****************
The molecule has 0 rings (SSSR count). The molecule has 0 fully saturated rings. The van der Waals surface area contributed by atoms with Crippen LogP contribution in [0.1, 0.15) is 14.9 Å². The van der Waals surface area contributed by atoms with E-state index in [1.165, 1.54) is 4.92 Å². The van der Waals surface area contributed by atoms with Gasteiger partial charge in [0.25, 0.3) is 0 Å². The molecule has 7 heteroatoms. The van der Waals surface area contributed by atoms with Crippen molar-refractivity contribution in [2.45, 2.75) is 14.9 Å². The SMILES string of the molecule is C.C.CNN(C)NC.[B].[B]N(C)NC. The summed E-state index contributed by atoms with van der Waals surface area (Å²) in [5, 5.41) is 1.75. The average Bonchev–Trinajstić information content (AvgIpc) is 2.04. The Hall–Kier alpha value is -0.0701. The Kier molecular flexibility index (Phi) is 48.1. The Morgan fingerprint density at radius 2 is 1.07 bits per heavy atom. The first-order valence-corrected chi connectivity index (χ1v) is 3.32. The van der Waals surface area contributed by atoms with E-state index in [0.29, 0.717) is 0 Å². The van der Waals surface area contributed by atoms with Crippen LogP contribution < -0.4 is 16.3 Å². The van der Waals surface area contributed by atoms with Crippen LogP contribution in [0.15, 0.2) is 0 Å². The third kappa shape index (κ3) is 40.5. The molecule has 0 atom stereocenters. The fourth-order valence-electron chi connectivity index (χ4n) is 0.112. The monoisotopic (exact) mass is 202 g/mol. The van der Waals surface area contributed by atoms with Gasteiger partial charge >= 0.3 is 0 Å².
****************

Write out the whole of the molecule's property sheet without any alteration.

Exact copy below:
The molecule has 0 rings (SSSR count). The molecule has 0 fully saturated rings. The van der Waals surface area contributed by atoms with Crippen LogP contribution in [0.1, 0.15) is 14.9 Å². The van der Waals surface area contributed by atoms with E-state index in [1.165, 1.54) is 4.92 Å². The van der Waals surface area contributed by atoms with Gasteiger partial charge in [0.25, 0.3) is 0 Å². The molecule has 7 heteroatoms. The van der Waals surface area contributed by atoms with Crippen molar-refractivity contribution in [2.45, 2.75) is 14.9 Å². The SMILES string of the molecule is C.C.CNN(C)NC.[B].[B]N(C)NC. The summed E-state index contributed by atoms with van der Waals surface area (Å²) in [5, 5.41) is 1.75. The average Bonchev–Trinajstić information content (AvgIpc) is 2.04. The Hall–Kier alpha value is -0.0701. The Kier molecular flexibility index (Phi) is 48.1. The Morgan fingerprint density at radius 2 is 1.07 bits per heavy atom. The first-order valence-corrected chi connectivity index (χ1v) is 3.32. The van der Waals surface area contributed by atoms with E-state index in [0.29, 0.717) is 0 Å². The van der Waals surface area contributed by atoms with Crippen LogP contribution < -0.4 is 16.3 Å². The van der Waals surface area contributed by atoms with Crippen LogP contribution in [0.15, 0.2) is 0 Å². The third kappa shape index (κ3) is 40.5. The molecule has 0 atom stereocenters. The fourth-order valence-electron chi connectivity index (χ4n) is 0.112. The monoisotopic (exact) mass is 202 g/mol. The van der Waals surface area contributed by atoms with Gasteiger partial charge >= 0.3 is 0 Å².